Again, I thank you for being with us today, and I would also like to thank the distinguished second panel for being with us as well. I look forward to their testimony.

Thank you, Mr. Chairman.

Chairman SHELBY. Senator Schumer.


Senator SCHUMER. Thank you, Mr. Chairman. I appreciate the opportunity to say something here. I will be brief and ask unanimous consent that my opening statement be put in the record.

Chairman SHELBY. Without objection, your opening statement will be made part of the record.

Senator SCHUMER. Thank you. And I want to thank the Secretary for being here as well.

I would just make one point here. What is vital to me here is that Fannie and Freddie be able to continue in their mission to perform to fill in niches in the market that the private sector may not be able to fill in or it takes 10 years to fill in afterwards.

I have found in my State, when we have particular problems in suburban areas, for instance, where costs have gone way up and policemen, firemen, and teachers cannot afford a home, Fannie and Freddie have been the only group to devise policies, working with banks, that will fill in those gaps and make it easier for those people to live there rather than commute 100 miles away. Or in our inner city, we have some poor people who have these are Hassidic Jews who have 10 or 12 children and are very poor. And they continue to live in the city. It is very hard for them to make out.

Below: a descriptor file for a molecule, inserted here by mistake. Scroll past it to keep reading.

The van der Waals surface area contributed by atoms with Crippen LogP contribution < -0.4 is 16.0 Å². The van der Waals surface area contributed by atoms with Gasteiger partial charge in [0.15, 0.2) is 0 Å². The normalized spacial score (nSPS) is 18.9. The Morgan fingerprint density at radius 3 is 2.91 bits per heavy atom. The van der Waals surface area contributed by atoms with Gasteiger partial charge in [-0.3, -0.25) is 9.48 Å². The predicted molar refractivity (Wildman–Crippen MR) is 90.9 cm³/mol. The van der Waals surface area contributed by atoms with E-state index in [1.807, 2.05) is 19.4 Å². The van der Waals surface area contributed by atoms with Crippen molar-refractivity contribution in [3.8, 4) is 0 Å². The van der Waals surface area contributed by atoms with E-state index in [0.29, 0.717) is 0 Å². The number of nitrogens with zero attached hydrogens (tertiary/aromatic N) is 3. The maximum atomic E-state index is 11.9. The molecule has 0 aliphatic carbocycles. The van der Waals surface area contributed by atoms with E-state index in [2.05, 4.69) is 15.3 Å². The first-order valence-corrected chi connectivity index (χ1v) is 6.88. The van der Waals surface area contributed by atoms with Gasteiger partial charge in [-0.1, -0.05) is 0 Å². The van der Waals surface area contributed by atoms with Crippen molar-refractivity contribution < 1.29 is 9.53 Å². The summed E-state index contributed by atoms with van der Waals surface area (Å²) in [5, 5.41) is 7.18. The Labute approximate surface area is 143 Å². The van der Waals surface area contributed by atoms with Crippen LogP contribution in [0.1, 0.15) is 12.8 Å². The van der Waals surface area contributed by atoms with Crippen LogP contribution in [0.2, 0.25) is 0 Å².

Again, Fannie and Freddie have filled in the lurch. If we go to a strictly actuarial standard here, I think we will lose those things. And so I am deeply concerned, Mr. Secretary, that while I have no problem giving Treasury an oversight responsibility in terms of safety and soundness-and I want to make sure that capital requirements-which, as you may know, I have been very much involved with when we wrote the old S&L law as a way to strengthen the S&L industry-are strong. I would feel very strongly-I would fight very strongly against the mission parts of Freddie and Fannie, the approval of new products going to Treasury, which has a more actuarial point of view, than to HUD-and I love both of you dearly; this has nothing to do with either of you—than to HUD, which cares about the housing mission. And that will guide much of what I do.

I think you can have both. You do not have to throw out the baby with the bath water. You can tighten up the actuarial oversight of Fannie and Freddie, given their importance, and still maintain the vigor of their mission. And having the actuarial part in Treasury and the mission part in HUD makes a great deal of sense to me. Thank you, Mr. Chairman.

Chairman SHELBY. Senator Hagel.


Senator HAGEL. Mr. Chairman, thank you. And welcome to our panelists this morning. It is always helpful and a pleasure to see

the Secretaries of Treasury and HUD with us. And we also appreciate the second panel, President Rice, Director Gould, and Chairman Raines. We look forward to their testimony.